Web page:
R.F. Kuang’s second book in her Poppy War Trilogy, The Dragon Republic, is not only as impressive as her first novel, The Poppy War, but is actually more mature in its writing style and confidence in storytelling that shows through the further world-building lore that is based heavily on Chinese history. There will be spoilers ahead for The Poppy War as this review will assume that you are already aware of the events, especially the end of that book.
After the events of The Poppy War, Rin and the surviving members of the Cike are on the run as the she is now enemies with the Nikan Empress who betrayed the nation to the invading Mugen Federation. She is also haunted by the death of Alton, the only other member of her Speerlie race. And even though she ended the war with the Federation by effectively committing genocide, chaos is left in its wake as soldiers without a nation to return to have resorted to wandering the country as bandits.
She soon finds herself joining with the warlord of the Dragon province who is also the father of her old school rival Nezha. It is the Dragon Warlord’s plan to lead a rebellion against the Empress and instituting a government based on democratic republic. As cynical as Rin is about this form of government she joins for the sake of vengeance against the traitorous Empress. Her best friend, Kitay, from Sinegard Academy joins in the cause as well. Nezha, scarred and matured by the war is now a general under his father’s leadership.
New to the narrative is the nation of Hesperia. They come across as the equivalent of the Western European powers, equipped with firearms (something that the Nikari people have not seen) and airships, they are an imposing figure that allegedly supports the idea of a Dragon Republic. But they hold back on actual military support as they believe the Nikan people are not civilized enough yet. They also have their own agenda involving the spreading of their single deity religion and the examination of Rin’s shamanic power so that they can cure what they consider to be a manifestation of chaos.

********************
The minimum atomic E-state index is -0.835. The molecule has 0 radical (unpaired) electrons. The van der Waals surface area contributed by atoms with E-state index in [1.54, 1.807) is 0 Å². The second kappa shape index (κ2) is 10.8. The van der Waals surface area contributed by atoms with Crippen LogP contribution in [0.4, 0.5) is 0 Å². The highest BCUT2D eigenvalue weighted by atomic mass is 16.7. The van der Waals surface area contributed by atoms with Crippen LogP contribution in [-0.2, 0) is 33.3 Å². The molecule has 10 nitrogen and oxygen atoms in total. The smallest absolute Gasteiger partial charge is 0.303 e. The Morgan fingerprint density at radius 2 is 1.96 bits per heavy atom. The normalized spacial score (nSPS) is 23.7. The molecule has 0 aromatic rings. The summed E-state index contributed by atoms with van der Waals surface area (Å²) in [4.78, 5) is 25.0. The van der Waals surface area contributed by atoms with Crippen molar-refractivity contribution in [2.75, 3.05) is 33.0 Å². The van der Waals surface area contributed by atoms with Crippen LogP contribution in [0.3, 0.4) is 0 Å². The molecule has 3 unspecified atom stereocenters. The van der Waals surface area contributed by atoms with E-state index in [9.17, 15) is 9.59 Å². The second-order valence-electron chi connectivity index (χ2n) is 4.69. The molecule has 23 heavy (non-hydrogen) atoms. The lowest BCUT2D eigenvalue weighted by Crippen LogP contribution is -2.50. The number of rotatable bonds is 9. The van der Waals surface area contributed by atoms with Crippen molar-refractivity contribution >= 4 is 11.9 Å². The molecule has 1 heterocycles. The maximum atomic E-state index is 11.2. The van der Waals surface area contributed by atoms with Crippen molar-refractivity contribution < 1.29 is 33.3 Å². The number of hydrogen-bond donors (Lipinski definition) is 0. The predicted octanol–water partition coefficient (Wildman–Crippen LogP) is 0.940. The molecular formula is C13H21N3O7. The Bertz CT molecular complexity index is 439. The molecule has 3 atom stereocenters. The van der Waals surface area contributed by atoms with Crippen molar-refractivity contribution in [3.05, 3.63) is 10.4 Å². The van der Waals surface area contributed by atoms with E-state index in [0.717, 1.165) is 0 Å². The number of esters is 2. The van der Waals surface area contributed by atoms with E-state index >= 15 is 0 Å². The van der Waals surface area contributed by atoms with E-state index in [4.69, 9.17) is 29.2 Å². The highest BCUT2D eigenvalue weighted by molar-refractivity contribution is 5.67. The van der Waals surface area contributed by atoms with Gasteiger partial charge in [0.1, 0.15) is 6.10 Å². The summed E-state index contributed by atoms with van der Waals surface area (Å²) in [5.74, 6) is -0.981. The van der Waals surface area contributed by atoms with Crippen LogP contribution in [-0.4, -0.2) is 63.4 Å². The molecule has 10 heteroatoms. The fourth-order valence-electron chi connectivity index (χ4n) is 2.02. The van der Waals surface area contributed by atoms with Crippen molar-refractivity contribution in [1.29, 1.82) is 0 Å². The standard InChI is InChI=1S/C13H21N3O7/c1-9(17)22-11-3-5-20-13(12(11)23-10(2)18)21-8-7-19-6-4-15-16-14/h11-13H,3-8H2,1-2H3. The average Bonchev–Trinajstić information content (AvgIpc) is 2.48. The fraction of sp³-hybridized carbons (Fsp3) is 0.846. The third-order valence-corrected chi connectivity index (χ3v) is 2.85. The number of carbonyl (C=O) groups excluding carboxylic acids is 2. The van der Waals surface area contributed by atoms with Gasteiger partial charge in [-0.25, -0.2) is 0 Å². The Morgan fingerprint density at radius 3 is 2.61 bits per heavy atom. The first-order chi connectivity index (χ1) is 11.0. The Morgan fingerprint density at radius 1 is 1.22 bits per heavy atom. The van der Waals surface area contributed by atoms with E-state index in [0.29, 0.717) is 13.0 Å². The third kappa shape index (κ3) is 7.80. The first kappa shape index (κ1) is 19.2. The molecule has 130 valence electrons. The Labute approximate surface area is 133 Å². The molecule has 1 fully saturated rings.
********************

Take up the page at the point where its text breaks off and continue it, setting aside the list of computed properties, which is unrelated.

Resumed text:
The grim portrayal of Kuang’s world continues on an even broader scale as the scale of Rin’s observations on the war torn country around her expands to the multiple provinces. The effects of country that has just survives an invasion but now thrown into a civil war are all around her. There are mass exoduses and refugees fleeing from one place to another to escape conflict. On top of that is the lack of food for a population being overrun by conflict.
Rin still suffers from being more impulsive than she is smart — even though she is very smart. She is also still obsessed in following in the footsteps of Alton as a leader, even using his trident for which she is ill suited as a wielder. Her problems are even more compounded when her first face to face fight against the Empress results in her being cut off from her shaman powers.